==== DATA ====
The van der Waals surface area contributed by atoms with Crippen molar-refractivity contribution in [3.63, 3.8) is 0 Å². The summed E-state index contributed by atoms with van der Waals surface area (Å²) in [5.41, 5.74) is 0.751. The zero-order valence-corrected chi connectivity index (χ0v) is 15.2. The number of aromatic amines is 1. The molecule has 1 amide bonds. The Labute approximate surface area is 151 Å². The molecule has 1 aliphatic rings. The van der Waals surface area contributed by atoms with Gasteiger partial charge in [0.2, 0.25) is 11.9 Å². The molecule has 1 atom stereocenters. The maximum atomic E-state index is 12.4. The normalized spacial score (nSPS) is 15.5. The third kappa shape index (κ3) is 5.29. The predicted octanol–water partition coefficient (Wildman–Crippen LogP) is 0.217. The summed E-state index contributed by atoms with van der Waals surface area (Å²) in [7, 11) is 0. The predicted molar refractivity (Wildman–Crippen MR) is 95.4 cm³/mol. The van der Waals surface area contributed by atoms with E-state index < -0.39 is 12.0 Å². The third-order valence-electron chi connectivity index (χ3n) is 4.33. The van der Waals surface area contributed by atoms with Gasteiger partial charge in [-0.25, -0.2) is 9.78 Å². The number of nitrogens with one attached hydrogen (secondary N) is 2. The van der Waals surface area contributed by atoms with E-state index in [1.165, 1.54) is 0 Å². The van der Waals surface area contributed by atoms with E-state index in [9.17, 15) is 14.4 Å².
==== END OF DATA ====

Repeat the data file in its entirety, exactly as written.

The van der Waals surface area contributed by atoms with Crippen molar-refractivity contribution in [3.63, 3.8) is 0 Å². The summed E-state index contributed by atoms with van der Waals surface area (Å²) in [5.41, 5.74) is 0.751. The zero-order valence-corrected chi connectivity index (χ0v) is 15.2. The number of aromatic amines is 1. The molecule has 1 amide bonds. The Labute approximate surface area is 151 Å². The molecule has 1 aliphatic rings. The van der Waals surface area contributed by atoms with Gasteiger partial charge in [0.2, 0.25) is 11.9 Å². The molecule has 1 atom stereocenters. The maximum atomic E-state index is 12.4. The normalized spacial score (nSPS) is 15.5. The third kappa shape index (κ3) is 5.29. The predicted octanol–water partition coefficient (Wildman–Crippen LogP) is 0.217. The summed E-state index contributed by atoms with van der Waals surface area (Å²) in [7, 11) is 0. The predicted molar refractivity (Wildman–Crippen MR) is 95.4 cm³/mol. The van der Waals surface area contributed by atoms with E-state index < -0.39 is 12.0 Å². The third-order valence-electron chi connectivity index (χ3n) is 4.33. The van der Waals surface area contributed by atoms with Gasteiger partial charge in [-0.25, -0.2) is 9.78 Å². The number of nitrogens with one attached hydrogen (secondary N) is 2. The van der Waals surface area contributed by atoms with E-state index in [1.165, 1.54) is 0 Å². The van der Waals surface area contributed by atoms with E-state index in [9.17, 15) is 14.4 Å².